The obvious answer is action points for the officer controlling each platoon. The better trained the troops the more action points they get. And equally to build a system in which players are encouraged to play cautiously until they have the action points to carry out a proper tactical plan.

The other aspect of early twentieth century warfare that is over looked is that the infantry platoo/section was not a single homogenous grouping of riflemen, that always acted as a sinlge body. So another thing I am seeking to encourage is that the player feels able - and is encouraged to do so - to split up their units to do specific tasks - recon, sniping, providing cover fire, ammo carriers, signallers, engineers etc.


It is time to put some curls in my flag....


Friday, 1 July 2011

Shopping Spree

The light infantry slowly gain colour...

Cue blurry photo...

Oh well all of the monies from the ebay auctions have come in... and pretty much all of it has gone out following today's shopping spree.

Triple Helix got a chunk of it... who could resist their BOGOF offer on Victrix Frenchies - 120 figures for £24.... HUZZAR!

Copplestone got some of it... as I seek to expand the Bosheviks. Speaking of which I have a confession to make. Last night I had to stop myself from appropriating one of my son's toy cars, as it would have made a useful commisar transport.

And after a piece of banking that would made Leaman Brothers proud, KR Multicase got the bulk of the rest of it. Those backpacks were just too tempting.

Ok it now means that I have hardly any money for the Ogres, but I still have some Ork stuff to sell when the next free listing offer rolls around. So hopefully by the time September/October rolls around I should have enough to get the things I want.

I got the double backpack, and my plan is to use it for my Napoleonics, which when complete with be two infantry brigades and an cavalry brigade, plus some artillery. My back of the Rizla packate calculations reckon that I should get it all in the two KR cases, which come with the bag, with room to spare for expanding the force at a later date - as the proposed army is some 300 figures, I figure I will need a bit of rest before calling for reinforcements.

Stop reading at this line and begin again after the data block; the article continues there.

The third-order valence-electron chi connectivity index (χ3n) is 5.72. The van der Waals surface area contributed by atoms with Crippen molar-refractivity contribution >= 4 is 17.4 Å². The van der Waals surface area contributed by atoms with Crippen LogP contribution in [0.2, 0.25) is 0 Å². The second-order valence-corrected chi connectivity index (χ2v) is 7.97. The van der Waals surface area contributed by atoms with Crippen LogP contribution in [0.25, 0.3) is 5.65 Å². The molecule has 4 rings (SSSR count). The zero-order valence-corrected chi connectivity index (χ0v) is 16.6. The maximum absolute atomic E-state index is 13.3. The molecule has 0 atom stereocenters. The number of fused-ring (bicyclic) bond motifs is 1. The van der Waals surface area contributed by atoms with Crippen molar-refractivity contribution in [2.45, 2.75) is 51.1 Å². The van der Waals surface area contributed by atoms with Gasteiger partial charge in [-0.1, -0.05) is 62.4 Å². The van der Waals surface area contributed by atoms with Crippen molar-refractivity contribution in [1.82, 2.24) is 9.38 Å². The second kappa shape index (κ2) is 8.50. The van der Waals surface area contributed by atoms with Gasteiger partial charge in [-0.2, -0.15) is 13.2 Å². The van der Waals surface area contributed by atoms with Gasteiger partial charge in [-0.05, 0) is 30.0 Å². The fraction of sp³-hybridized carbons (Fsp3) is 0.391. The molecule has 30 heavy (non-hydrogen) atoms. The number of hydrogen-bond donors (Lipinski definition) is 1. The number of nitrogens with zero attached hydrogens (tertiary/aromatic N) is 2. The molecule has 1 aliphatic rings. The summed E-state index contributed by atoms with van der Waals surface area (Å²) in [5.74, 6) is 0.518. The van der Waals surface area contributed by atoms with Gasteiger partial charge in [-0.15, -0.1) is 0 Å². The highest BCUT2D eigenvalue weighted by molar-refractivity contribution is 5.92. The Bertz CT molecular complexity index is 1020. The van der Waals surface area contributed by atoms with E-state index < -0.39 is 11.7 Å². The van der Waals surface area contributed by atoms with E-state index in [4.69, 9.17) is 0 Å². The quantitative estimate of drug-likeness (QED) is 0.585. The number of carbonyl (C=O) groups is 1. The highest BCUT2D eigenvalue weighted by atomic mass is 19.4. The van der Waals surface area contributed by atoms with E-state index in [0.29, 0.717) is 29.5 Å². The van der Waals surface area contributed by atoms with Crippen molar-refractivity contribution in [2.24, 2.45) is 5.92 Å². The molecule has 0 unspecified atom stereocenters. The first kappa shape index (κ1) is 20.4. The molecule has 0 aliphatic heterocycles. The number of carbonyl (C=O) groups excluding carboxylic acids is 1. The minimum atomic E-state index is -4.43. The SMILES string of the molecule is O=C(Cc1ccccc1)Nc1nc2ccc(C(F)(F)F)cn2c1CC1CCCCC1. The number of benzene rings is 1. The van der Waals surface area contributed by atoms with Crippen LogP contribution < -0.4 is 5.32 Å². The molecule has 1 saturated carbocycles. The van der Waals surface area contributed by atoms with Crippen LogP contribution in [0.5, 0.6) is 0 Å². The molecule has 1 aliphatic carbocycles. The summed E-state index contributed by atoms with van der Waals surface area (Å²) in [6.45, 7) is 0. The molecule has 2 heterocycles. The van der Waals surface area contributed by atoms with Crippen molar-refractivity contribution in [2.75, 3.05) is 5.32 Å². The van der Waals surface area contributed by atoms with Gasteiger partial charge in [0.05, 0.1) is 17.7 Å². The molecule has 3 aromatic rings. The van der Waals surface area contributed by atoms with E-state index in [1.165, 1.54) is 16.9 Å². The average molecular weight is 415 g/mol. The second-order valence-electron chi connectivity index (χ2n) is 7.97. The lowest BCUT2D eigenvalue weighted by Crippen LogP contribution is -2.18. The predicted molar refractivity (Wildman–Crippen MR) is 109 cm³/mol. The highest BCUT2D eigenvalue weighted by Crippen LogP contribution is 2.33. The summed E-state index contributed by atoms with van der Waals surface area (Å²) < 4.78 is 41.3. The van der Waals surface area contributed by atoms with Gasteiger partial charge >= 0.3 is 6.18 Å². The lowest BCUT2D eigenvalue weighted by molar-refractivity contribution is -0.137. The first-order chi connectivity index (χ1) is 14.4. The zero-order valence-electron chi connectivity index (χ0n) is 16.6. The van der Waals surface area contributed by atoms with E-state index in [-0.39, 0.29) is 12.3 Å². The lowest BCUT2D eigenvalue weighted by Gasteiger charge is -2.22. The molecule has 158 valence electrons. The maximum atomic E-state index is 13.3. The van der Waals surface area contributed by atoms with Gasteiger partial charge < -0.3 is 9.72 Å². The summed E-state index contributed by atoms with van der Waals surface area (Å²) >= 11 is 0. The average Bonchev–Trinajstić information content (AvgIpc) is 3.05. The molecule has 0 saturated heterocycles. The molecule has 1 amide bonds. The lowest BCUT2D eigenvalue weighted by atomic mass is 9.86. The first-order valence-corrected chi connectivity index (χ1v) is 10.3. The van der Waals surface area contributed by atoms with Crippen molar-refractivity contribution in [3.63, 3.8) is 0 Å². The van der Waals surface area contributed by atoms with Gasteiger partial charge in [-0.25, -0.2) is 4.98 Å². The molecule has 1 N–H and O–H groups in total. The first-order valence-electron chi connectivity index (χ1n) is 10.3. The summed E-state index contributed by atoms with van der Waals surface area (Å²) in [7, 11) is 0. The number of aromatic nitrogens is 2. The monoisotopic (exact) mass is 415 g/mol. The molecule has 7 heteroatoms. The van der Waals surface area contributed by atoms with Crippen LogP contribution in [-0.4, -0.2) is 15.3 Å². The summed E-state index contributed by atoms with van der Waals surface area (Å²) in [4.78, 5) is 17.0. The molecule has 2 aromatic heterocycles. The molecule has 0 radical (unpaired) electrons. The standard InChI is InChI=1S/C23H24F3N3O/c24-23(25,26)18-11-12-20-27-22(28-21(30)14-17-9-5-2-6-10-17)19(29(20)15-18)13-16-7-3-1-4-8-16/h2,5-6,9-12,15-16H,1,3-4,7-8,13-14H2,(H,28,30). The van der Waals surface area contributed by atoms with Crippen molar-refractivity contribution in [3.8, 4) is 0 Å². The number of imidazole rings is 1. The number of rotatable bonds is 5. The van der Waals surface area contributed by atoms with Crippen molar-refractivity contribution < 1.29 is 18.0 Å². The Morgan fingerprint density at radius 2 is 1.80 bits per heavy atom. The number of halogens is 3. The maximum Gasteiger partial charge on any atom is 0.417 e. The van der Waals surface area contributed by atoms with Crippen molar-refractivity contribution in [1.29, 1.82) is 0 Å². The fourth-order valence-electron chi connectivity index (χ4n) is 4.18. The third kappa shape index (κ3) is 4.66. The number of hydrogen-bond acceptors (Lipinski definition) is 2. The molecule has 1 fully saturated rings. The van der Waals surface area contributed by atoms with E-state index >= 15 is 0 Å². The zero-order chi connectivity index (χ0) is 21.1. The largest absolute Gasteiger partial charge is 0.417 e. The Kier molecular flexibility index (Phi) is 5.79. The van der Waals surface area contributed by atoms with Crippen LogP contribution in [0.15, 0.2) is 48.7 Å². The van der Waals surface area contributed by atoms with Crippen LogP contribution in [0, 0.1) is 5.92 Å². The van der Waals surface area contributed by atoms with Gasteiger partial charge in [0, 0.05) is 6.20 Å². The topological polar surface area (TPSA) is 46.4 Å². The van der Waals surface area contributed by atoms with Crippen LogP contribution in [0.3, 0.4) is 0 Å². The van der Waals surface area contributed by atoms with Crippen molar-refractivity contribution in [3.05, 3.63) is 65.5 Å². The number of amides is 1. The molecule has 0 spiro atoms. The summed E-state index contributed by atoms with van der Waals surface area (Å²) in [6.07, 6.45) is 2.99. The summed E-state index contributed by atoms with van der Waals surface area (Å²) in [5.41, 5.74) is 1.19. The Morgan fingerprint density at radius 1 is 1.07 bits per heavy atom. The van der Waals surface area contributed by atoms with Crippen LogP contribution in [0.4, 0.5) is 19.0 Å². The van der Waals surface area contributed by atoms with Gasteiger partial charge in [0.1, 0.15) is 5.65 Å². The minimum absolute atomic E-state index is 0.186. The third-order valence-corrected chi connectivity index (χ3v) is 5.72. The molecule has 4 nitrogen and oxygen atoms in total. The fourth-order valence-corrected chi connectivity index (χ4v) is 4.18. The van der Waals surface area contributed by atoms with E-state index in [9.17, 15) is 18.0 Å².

Which will leave the KR aluminium double that I already have for the Ogres.

The trays are not the right size, but the foam is soft enough that I should be able to get the figures in without to much trouble.

On a related topic, the Dakka science lab has concluded it's latest experiment.

And it is not good news for Finecast, because the conclusion is that if you pack your figures carelessly - so that they have stress on them inside the carrying case - and leave it in a warm car boot for they days, Gandalf will end up with a bent sword.

My problem with this result is that it is pretty much what would be expected. Seeing as GW themselves state that the resin be bent/scuplted/converted under heat plus pressure.

I am not trying to playdown potential problems. But the moral of the story is that one needs to have a bit of care when packing your models in foam trays. However since this is the reason for buying the trys int he first pace this is a bit f a no brainer.


ps I realise the Triple Helix offer is Buy One Get One Half Price, and not BOGOF, but I just like saying BOGOFF.